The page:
At some colleges, athletics is a crucial source of revenue, and they attract many students to their institutions. Colleges and universities depend on their athletes to generate and maintain the popularity of their school’s name. There have been many arguments over if student-athletes should not be paid because they are receiving full ride scholarships by having their tuition, room, board, and books all paid for. Many people say these people should feel that the promise of their continued education is enough for these student-athletes.
On the other side of the argument, people believe that since the college athletes are generating enough of the income for the universities that they should get a small “piece of the pie” and get paid more than just a scholarship.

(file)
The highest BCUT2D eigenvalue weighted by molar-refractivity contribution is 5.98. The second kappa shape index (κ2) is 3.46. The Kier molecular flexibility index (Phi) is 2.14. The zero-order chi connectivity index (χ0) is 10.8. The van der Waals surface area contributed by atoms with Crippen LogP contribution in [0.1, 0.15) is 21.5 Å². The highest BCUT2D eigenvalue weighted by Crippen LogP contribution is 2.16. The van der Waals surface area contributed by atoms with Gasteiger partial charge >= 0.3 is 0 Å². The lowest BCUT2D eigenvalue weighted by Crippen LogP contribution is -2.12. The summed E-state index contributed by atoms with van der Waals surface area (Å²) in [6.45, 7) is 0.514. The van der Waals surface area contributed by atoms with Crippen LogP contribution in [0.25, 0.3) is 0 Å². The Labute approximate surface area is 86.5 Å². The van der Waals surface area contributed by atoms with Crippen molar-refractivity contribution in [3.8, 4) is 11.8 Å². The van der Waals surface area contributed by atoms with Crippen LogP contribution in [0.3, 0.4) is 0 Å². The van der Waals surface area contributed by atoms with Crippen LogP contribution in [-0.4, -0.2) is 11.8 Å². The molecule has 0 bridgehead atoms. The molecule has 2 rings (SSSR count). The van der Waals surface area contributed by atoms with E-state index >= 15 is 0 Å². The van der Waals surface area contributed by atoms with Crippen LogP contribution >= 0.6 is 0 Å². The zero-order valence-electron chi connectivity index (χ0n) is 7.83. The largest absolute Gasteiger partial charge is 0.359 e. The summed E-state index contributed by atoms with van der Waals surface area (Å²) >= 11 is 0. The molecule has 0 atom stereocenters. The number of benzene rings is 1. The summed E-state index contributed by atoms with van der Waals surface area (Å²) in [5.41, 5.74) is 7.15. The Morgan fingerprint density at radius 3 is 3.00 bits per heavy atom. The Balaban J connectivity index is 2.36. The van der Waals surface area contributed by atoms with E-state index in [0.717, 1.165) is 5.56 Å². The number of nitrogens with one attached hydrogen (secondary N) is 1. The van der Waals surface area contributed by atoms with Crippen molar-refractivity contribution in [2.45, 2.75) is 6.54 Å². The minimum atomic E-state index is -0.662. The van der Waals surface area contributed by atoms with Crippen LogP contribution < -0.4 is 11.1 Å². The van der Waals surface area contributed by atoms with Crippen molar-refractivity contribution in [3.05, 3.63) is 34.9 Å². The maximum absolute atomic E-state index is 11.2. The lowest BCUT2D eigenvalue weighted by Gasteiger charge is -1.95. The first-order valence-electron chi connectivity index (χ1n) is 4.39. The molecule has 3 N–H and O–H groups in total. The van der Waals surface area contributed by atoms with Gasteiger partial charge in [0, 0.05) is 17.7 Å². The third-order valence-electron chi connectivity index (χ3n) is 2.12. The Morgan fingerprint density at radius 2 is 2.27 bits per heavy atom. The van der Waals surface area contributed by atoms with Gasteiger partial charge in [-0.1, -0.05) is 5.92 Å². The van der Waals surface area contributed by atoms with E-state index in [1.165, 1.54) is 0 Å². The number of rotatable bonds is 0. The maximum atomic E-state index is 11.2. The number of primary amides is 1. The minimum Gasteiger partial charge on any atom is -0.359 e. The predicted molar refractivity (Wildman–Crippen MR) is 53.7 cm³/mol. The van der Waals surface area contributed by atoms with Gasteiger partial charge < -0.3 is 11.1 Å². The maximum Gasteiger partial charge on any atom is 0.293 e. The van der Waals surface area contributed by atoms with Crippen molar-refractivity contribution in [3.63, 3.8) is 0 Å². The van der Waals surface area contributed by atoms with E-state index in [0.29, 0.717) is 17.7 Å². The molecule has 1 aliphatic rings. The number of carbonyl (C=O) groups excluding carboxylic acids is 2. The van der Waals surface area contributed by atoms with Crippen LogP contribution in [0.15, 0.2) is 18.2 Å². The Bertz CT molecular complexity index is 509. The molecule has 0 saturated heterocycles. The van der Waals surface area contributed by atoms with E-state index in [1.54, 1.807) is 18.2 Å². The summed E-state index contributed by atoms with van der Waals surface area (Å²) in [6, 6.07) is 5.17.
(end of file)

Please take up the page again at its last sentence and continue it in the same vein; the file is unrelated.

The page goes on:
Although college athletes haven’t reached the professional level, they are required to work just as hard as professional players. To many college athletes, it’s a job, and they are willing to put in the effort and make sacrifices to become the best in their sport.
The NCAA, the National Collegiate Athletic Association, enforced the law Title IX, passed in 1972 originally created to preserve the equal rights for men and women, to prevent athletes from receiving money. If college students were paid based on the amount of money their colleges received from sporting events, smaller colleges and universities would be an extreme disadvantage. Larger universities rake in more money on average and would be able to pay their athletes more, unlike smaller universities that would be forced to pay their athletes on a tight budget.